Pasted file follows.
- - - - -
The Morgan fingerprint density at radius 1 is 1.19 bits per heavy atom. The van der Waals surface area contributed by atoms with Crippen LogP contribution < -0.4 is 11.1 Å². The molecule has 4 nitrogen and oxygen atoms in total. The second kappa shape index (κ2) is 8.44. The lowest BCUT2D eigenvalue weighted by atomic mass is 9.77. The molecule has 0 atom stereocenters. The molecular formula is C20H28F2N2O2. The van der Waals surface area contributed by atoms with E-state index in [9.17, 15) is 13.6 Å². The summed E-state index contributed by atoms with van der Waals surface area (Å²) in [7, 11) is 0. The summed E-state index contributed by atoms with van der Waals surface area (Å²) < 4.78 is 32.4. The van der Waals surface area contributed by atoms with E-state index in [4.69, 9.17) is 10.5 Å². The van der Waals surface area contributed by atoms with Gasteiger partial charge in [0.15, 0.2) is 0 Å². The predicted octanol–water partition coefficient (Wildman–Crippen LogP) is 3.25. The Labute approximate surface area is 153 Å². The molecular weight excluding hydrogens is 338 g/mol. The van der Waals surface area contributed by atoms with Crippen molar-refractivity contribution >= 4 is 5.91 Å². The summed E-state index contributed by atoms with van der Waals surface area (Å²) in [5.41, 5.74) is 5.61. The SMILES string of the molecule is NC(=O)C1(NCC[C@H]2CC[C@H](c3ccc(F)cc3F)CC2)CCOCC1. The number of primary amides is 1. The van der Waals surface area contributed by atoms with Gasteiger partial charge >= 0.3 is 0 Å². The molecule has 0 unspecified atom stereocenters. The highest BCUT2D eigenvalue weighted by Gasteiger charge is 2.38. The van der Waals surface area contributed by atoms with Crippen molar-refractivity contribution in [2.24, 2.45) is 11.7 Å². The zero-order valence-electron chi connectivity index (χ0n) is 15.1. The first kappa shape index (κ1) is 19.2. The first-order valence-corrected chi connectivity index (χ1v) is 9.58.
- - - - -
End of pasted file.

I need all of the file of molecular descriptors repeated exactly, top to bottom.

The Morgan fingerprint density at radius 1 is 1.19 bits per heavy atom. The van der Waals surface area contributed by atoms with Crippen LogP contribution < -0.4 is 11.1 Å². The molecule has 4 nitrogen and oxygen atoms in total. The second kappa shape index (κ2) is 8.44. The lowest BCUT2D eigenvalue weighted by atomic mass is 9.77. The molecule has 0 atom stereocenters. The molecular formula is C20H28F2N2O2. The van der Waals surface area contributed by atoms with E-state index in [9.17, 15) is 13.6 Å². The summed E-state index contributed by atoms with van der Waals surface area (Å²) in [7, 11) is 0. The summed E-state index contributed by atoms with van der Waals surface area (Å²) < 4.78 is 32.4. The van der Waals surface area contributed by atoms with E-state index in [4.69, 9.17) is 10.5 Å². The van der Waals surface area contributed by atoms with Gasteiger partial charge in [0.15, 0.2) is 0 Å². The predicted octanol–water partition coefficient (Wildman–Crippen LogP) is 3.25. The Labute approximate surface area is 153 Å². The molecular weight excluding hydrogens is 338 g/mol. The van der Waals surface area contributed by atoms with Crippen molar-refractivity contribution >= 4 is 5.91 Å². The summed E-state index contributed by atoms with van der Waals surface area (Å²) in [5.41, 5.74) is 5.61. The SMILES string of the molecule is NC(=O)C1(NCC[C@H]2CC[C@H](c3ccc(F)cc3F)CC2)CCOCC1. The number of primary amides is 1. The van der Waals surface area contributed by atoms with Gasteiger partial charge >= 0.3 is 0 Å². The molecule has 0 unspecified atom stereocenters. The highest BCUT2D eigenvalue weighted by Gasteiger charge is 2.38. The van der Waals surface area contributed by atoms with Crippen molar-refractivity contribution in [2.24, 2.45) is 11.7 Å². The zero-order valence-electron chi connectivity index (χ0n) is 15.1. The first kappa shape index (κ1) is 19.2. The first-order valence-corrected chi connectivity index (χ1v) is 9.58.